Resignation officially set in when Hanie -- Cutler's once-popular backup with a gunsligner's mentality -- air-mailed a throw to Earl Bennett in the second quarter on what should have been an easy touchdown. At that exact moment, all hope that Hanie might be more competent than Chad Hutchinson, Jonathan Quinn and the rest of the bozos that came before him was lost for good. Hanie may have some admirable physical traits, but the attack -- insert your own air quotes -- he led on Sunday was as limp as possible.

For as much of an abomination as the game was, it's almost unbelievable to think that victory was still right there for the taking. This is what happens when you're playing a Chiefs team also missing its starting quarterback and running back. The problem on Sunday is that Kansas City never got the memo that they were supposed to roll over. And even if they tried, a little dumb luck prevented them from fully achieving it.

Football is said to be a game of inches. The NFL is very much a league of moments. On Sunday against the Chiefs, several bad breaks in crucial situations cost the Bears a win. There was Hanie's touchdown pass to Marion Barber that was called back on a penalty and the Roy Williams drop that turned the game-tying TD into a back-breaking end zone interception with four minutes left. But the play of the game -- the *only* play in the game, really -- came on a KC Hail Mary as the first half expired. Brian Urlacher jumped up to swat down the pass just as he has done so many times before, only this one ended in Dexter McCluster's hands for Tyler Palko's first career touchdown pass. Like that, it was over.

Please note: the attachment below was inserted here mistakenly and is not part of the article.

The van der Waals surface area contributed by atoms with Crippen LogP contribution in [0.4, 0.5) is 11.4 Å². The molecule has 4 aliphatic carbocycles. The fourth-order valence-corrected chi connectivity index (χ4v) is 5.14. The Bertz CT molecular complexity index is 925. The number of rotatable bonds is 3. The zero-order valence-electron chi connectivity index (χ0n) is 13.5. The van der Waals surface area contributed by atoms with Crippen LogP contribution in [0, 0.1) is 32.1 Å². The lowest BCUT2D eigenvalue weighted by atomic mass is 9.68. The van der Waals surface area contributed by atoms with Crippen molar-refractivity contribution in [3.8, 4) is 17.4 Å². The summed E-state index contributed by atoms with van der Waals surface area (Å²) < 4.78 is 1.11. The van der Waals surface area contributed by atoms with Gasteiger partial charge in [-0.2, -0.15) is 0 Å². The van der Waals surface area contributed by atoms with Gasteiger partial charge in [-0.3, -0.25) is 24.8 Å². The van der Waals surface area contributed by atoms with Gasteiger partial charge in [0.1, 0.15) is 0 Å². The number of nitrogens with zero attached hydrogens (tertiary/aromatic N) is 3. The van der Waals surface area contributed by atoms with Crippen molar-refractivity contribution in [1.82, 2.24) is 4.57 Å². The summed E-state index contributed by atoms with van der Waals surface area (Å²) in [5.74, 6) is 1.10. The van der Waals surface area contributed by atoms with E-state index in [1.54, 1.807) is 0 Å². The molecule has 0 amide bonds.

A game as bad as this one required a little bit of magic to be decided. KC got it and the Bears didn't.

Aside from all the scorched retinas left across Chicagoland, the most enduring aftermath from the loss looks like it will be a knee injury to Matt Forte. The Bears' budding star carried only five times before a helmet-shot to the leg ended his day. One premature diagnosis said Forte could be gone for 2-4 weeks. We should know more tomorrow.